Meet GHS Hazard Communication Deadlines with Mastery Technologies' Online Training

Novi, MI (PRWEB) December 11, 2012

The Occupational Safety and Health Administration (OSHA) announced in March the adoption of the Global Harmonizing System (GHS) into the Hazard Communication Standard; impacting the way companies label hazardous chemicals and mandating employee training. The U.S. Department of Labor states these changes come in an effort to prevent an estimated 585 injuries and 43 deaths per year. The deadline (December 1, 2013) to have employees trained on the new label elements and safety data sheets (SDS) is now only a year away. Impacted companies can gain a better understanding of these regulations and train their staff through Mastery Technologies’ online training, “Hazard Communication and The Global Harmonizing System.”

Seven million workplaces and more than 55 million employees in North America are affected by the updated Hazard Communication Standard. Officially known as the Globally Harmonized System of Classification and Labeling of Chemicals, this United Nations program seeks to standardize the information and training employees receive about hazardous chemicals around the globe. From standardized pictograms and harmonized signal words, the new labeling requirements are simplified but strict. Mastery Technologies presents a complete breakdown of the labeling requirements in this course, produced by ERI Safety Videos.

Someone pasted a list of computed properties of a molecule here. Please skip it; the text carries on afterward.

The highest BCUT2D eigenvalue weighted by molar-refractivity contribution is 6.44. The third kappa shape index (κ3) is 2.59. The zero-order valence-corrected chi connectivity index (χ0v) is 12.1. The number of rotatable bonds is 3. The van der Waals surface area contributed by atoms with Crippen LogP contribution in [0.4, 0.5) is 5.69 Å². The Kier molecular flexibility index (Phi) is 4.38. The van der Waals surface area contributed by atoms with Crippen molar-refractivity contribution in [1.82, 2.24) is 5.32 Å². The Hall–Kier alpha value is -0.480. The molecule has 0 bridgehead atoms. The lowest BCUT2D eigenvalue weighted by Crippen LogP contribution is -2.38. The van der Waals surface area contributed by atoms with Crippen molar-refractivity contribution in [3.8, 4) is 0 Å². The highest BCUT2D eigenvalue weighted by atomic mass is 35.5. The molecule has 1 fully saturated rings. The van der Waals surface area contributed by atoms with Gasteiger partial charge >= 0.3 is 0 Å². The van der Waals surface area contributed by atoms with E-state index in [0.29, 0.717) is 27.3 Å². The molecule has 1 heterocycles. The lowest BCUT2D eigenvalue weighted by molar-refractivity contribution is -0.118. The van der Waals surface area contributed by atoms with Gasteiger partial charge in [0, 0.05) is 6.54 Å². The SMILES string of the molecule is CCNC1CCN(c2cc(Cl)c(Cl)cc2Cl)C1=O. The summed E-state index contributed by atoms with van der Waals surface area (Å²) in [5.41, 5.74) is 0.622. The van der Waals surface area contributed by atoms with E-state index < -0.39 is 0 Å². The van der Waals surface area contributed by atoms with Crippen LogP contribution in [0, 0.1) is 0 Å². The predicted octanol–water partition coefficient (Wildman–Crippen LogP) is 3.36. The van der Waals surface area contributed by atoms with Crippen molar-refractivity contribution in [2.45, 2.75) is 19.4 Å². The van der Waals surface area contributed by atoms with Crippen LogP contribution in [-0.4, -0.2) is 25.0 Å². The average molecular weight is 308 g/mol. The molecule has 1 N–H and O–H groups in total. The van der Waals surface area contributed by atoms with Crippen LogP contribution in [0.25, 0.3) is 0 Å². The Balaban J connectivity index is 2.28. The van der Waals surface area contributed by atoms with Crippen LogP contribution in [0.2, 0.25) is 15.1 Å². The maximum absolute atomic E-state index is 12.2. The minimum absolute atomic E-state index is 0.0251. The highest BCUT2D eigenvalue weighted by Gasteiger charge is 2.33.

“Organizations quickly benefit by training employees on GHS now, as some chemical manufacturers have already started sending materials in the new format and the number of companies doing so will only continue to grow,” says Bill Marker, President at Mastery Technologies.

Until all companies have fully-implemented GHS labeling, employees must be trained to understand all the labels and safety data information needed to stay safe on the job. OSHA is requiring training on the GHS updates to occur by next December since many American and foreign chemical manufacturers have begun using the new labeling systems.

The interactive, video-based training has twelve lessons, each demonstrating components of the Global Harmonizing System, including: